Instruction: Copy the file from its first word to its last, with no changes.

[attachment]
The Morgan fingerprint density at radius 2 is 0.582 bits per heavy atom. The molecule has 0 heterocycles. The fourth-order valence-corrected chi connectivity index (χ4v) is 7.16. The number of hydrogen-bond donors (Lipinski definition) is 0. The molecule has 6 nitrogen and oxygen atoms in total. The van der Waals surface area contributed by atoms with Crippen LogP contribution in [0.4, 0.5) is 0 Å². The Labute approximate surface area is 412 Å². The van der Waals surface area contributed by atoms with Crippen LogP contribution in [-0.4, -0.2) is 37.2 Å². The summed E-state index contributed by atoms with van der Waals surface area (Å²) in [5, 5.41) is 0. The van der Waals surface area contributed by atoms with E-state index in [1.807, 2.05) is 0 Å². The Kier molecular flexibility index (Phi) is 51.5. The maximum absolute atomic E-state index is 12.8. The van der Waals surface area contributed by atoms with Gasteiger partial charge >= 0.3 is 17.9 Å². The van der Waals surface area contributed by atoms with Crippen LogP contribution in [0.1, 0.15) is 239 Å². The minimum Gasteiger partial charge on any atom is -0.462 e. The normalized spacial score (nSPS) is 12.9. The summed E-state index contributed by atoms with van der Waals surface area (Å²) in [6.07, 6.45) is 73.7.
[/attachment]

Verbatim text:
The Morgan fingerprint density at radius 2 is 0.582 bits per heavy atom. The molecule has 0 heterocycles. The fourth-order valence-corrected chi connectivity index (χ4v) is 7.16. The number of hydrogen-bond donors (Lipinski definition) is 0. The molecule has 6 nitrogen and oxygen atoms in total. The van der Waals surface area contributed by atoms with Crippen LogP contribution in [0.4, 0.5) is 0 Å². The Labute approximate surface area is 412 Å². The van der Waals surface area contributed by atoms with Crippen LogP contribution in [-0.4, -0.2) is 37.2 Å². The summed E-state index contributed by atoms with van der Waals surface area (Å²) in [5, 5.41) is 0. The van der Waals surface area contributed by atoms with E-state index in [1.807, 2.05) is 0 Å². The Kier molecular flexibility index (Phi) is 51.5. The maximum absolute atomic E-state index is 12.8. The van der Waals surface area contributed by atoms with Gasteiger partial charge >= 0.3 is 17.9 Å². The van der Waals surface area contributed by atoms with Crippen LogP contribution in [0.1, 0.15) is 239 Å². The minimum Gasteiger partial charge on any atom is -0.462 e. The normalized spacial score (nSPS) is 12.9. The summed E-state index contributed by atoms with van der Waals surface area (Å²) in [6.07, 6.45) is 73.7.